The Fourteenth Amendment also provides that both state and federal governments should abide by the Bill of Rights. The provision, in effect, meant that both governments had to abide by the Equal Protection Clause. The Amendment formed an effective basis for the Civil Rights Movement that was very proactive between 1955 and 1968 and numerous segregation lawsuits (Lee 2).
Ultimately, the Supreme Court used the due process provided to apply the main guarantees of the Bill of Rights to both federal and state governments via the process of ‘incorporation’ or ‘absorption.’ Throughout the twentieth century, corporate lawyers implored courts to reckon corporations as ‘persons’ under the law. The court’s jurisprudence has extended the meaning of the word ‘person’ to include a corporation. Thus, the Amendment also grants equal protection and due process to all corporations (Lee 2).
Even though the Fourteenth Amendment led to far-reaching results, it was difficult for the courts and lawmakers to interpret (Steiner, Mason and Hayes 24). There was a huge conflict between the plans to protect former slaves, and the desire of the Constitution to protect the federal arrangement that put emphasis on state decision-making. After the Reconstruction period and the withdrawal of federal troops from the Confederate states, the country’s desire to shift back to normalcy resulted in less support for black rights.
Currently, the greatest contention with respect to the Fourteenth Amendment is that the framers did not put into account the effects of birthright citizenship (Steiner, Mason and Hayes 25). At the time of creating the Amendment, there were no unlawful immigrants in the country. It is interesting that the framers did not have any consideration for immigration because their concern was to accord equal rights to the enslaved blacks.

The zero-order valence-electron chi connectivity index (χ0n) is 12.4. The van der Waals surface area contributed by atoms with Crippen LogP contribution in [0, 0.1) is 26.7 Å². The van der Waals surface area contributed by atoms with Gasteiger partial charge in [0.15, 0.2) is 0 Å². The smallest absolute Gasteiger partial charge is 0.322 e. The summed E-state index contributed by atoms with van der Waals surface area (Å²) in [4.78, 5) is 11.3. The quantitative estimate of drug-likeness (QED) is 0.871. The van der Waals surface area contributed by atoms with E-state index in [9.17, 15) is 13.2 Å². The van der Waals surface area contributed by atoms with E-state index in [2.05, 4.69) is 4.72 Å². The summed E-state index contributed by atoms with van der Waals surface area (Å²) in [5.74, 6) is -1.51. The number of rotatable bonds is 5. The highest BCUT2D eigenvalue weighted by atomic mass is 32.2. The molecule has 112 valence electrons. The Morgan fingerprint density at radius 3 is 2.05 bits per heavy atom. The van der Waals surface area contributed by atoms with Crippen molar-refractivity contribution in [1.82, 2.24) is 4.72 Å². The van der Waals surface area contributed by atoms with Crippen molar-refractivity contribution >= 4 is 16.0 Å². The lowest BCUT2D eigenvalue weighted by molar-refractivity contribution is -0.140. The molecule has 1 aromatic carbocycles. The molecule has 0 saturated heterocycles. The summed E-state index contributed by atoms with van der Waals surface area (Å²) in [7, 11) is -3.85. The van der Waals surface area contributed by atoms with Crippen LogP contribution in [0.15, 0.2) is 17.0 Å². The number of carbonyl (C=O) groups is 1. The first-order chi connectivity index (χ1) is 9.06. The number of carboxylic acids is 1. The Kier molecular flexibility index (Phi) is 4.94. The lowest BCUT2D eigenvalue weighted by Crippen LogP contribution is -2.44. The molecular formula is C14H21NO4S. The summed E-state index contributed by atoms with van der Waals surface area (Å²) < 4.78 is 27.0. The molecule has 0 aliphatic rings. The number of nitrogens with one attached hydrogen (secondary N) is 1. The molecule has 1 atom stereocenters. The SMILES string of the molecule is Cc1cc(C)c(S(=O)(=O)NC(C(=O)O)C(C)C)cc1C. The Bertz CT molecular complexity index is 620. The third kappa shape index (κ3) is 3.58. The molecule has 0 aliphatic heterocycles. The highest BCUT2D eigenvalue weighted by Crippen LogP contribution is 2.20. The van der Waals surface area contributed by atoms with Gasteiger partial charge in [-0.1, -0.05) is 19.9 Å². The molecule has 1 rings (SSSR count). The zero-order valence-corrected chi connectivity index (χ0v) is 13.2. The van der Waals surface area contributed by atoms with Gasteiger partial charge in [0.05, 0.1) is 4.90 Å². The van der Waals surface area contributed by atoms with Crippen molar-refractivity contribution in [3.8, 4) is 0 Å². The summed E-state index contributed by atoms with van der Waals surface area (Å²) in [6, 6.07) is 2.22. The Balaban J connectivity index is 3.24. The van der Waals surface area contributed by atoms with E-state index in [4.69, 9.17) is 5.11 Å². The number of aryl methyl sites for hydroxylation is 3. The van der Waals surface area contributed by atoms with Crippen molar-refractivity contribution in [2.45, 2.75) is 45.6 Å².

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Steiner and colleagues point out that over 75% of the children to illegal immigrants are citizens of the United States (26). The illegal immigrants also enjoy all constitutional provisions intended for American nationals such as the Fourth Amendment privacy protections.
The overwhelming immigration into the United States has led to increased views that either statutory or constitutional amendments should be made to limit automatic birthright citizenship. The proposed amendments intend to restrain individuals born in America to mothers who are illegally residing in the country from acquiring citizenship.
The Fourth Amendment, as part of the supreme law of the land, cannot be changed easily. States proposing immigration reforms have planned to establish laws that will provide for two types of citizenship: the first type is for children to legal parents while the second is for children to illegal parents. Opponents to these reforms contend that it is not constitutional for a state to make such laws because citizenship is a federal issue (Steiner, Mason and Hayes 28).
Today, the Fourteenth Amendment is still a critical foundation for a democratic country. Alongside the 13th and 15th Amendments, the 14th Amendment still maintains the pledge of the United States that all people have equal rights before the law regardless of nationality, racial, or gender differences (Ville 184). This Amendment has a strong constitutional principle making it difficult to correct the negative outcomes arising from the same.
Epps, Garrett. “The Antebellum Political Background of the Fourteenth Amendment.” Law and Contemporary Problems (2004): 175-211. Web.
Lee, Margaret. Birthright Citizenship under the 14th Amendment of Persons Born in the United States to Alien Parents. Washington DC: Diane Publishing, 2011. Print.
Steiner, Niklaus, Mason Robert, and Anna Hayes. Migration and Insecurity: Citizenship and Social Inclusion in a Transitional Era. 711 Third Avenue, New York: Routledge, 2012. Print.
Ville, John. A Companion to the United States Constitution and Its Amendments. Santa Barbara, California: ABC-CLIO, 2010. Print.